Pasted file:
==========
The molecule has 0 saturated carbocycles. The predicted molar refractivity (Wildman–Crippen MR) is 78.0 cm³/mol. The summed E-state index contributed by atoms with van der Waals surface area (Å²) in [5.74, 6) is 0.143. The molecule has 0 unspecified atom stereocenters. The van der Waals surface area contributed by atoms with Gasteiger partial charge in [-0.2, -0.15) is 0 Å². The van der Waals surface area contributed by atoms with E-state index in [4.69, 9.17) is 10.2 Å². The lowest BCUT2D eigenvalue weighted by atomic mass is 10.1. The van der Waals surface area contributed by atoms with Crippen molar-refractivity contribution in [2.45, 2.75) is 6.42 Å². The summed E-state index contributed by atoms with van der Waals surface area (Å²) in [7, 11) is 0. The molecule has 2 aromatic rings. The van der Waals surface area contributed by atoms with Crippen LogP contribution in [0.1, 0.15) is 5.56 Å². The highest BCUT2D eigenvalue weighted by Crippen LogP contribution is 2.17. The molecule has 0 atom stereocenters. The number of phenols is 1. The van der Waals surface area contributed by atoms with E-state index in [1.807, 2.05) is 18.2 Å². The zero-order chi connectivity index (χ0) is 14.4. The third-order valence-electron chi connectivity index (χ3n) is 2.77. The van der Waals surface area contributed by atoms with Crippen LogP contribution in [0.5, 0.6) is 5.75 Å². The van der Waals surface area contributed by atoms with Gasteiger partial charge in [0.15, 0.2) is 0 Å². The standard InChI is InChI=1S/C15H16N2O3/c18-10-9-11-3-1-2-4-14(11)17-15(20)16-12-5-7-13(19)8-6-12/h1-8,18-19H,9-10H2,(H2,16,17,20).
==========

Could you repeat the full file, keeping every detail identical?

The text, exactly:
The molecule has 0 saturated carbocycles. The predicted molar refractivity (Wildman–Crippen MR) is 78.0 cm³/mol. The summed E-state index contributed by atoms with van der Waals surface area (Å²) in [5.74, 6) is 0.143. The molecule has 0 unspecified atom stereocenters. The van der Waals surface area contributed by atoms with Gasteiger partial charge in [-0.2, -0.15) is 0 Å². The van der Waals surface area contributed by atoms with E-state index in [4.69, 9.17) is 10.2 Å². The lowest BCUT2D eigenvalue weighted by atomic mass is 10.1. The van der Waals surface area contributed by atoms with Crippen molar-refractivity contribution in [2.45, 2.75) is 6.42 Å². The summed E-state index contributed by atoms with van der Waals surface area (Å²) in [7, 11) is 0. The molecule has 2 aromatic rings. The van der Waals surface area contributed by atoms with Crippen LogP contribution in [0.1, 0.15) is 5.56 Å². The highest BCUT2D eigenvalue weighted by Crippen LogP contribution is 2.17. The molecule has 0 atom stereocenters. The number of phenols is 1. The van der Waals surface area contributed by atoms with E-state index in [1.807, 2.05) is 18.2 Å². The zero-order chi connectivity index (χ0) is 14.4. The third-order valence-electron chi connectivity index (χ3n) is 2.77. The van der Waals surface area contributed by atoms with Crippen LogP contribution in [0.5, 0.6) is 5.75 Å². The van der Waals surface area contributed by atoms with Gasteiger partial charge in [0.15, 0.2) is 0 Å². The standard InChI is InChI=1S/C15H16N2O3/c18-10-9-11-3-1-2-4-14(11)17-15(20)16-12-5-7-13(19)8-6-12/h1-8,18-19H,9-10H2,(H2,16,17,20).